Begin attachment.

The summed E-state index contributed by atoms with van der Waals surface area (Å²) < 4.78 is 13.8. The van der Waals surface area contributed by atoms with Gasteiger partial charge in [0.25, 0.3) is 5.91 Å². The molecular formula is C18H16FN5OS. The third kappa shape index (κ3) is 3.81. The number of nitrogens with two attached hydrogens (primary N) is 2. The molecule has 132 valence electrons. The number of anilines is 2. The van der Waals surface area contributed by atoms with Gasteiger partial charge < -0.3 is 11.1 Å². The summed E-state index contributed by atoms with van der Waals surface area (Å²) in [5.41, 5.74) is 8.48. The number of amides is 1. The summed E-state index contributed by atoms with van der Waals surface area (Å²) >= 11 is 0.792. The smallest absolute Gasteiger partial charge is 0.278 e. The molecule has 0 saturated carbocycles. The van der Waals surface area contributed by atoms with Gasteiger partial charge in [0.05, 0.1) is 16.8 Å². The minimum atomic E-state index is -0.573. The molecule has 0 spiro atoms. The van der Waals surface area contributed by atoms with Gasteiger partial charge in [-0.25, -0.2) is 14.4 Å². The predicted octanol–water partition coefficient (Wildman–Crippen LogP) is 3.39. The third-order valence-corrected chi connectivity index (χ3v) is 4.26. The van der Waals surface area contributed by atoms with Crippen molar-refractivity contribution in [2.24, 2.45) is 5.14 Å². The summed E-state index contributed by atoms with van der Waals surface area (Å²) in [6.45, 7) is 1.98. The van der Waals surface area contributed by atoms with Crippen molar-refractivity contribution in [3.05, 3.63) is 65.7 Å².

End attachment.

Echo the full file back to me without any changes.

The summed E-state index contributed by atoms with van der Waals surface area (Å²) < 4.78 is 13.8. The van der Waals surface area contributed by atoms with Gasteiger partial charge in [0.25, 0.3) is 5.91 Å². The molecular formula is C18H16FN5OS. The third kappa shape index (κ3) is 3.81. The number of nitrogens with two attached hydrogens (primary N) is 2. The molecule has 132 valence electrons. The number of anilines is 2. The van der Waals surface area contributed by atoms with Gasteiger partial charge < -0.3 is 11.1 Å². The summed E-state index contributed by atoms with van der Waals surface area (Å²) in [5.41, 5.74) is 8.48. The number of amides is 1. The summed E-state index contributed by atoms with van der Waals surface area (Å²) >= 11 is 0.792. The smallest absolute Gasteiger partial charge is 0.278 e. The molecule has 0 saturated carbocycles. The van der Waals surface area contributed by atoms with Gasteiger partial charge in [0.05, 0.1) is 16.8 Å². The minimum atomic E-state index is -0.573. The molecule has 0 spiro atoms. The van der Waals surface area contributed by atoms with Gasteiger partial charge in [-0.25, -0.2) is 14.4 Å². The predicted octanol–water partition coefficient (Wildman–Crippen LogP) is 3.39. The third-order valence-corrected chi connectivity index (χ3v) is 4.26. The van der Waals surface area contributed by atoms with Crippen molar-refractivity contribution in [2.24, 2.45) is 5.14 Å². The summed E-state index contributed by atoms with van der Waals surface area (Å²) in [6.45, 7) is 1.98. The van der Waals surface area contributed by atoms with Crippen molar-refractivity contribution in [3.05, 3.63) is 65.7 Å².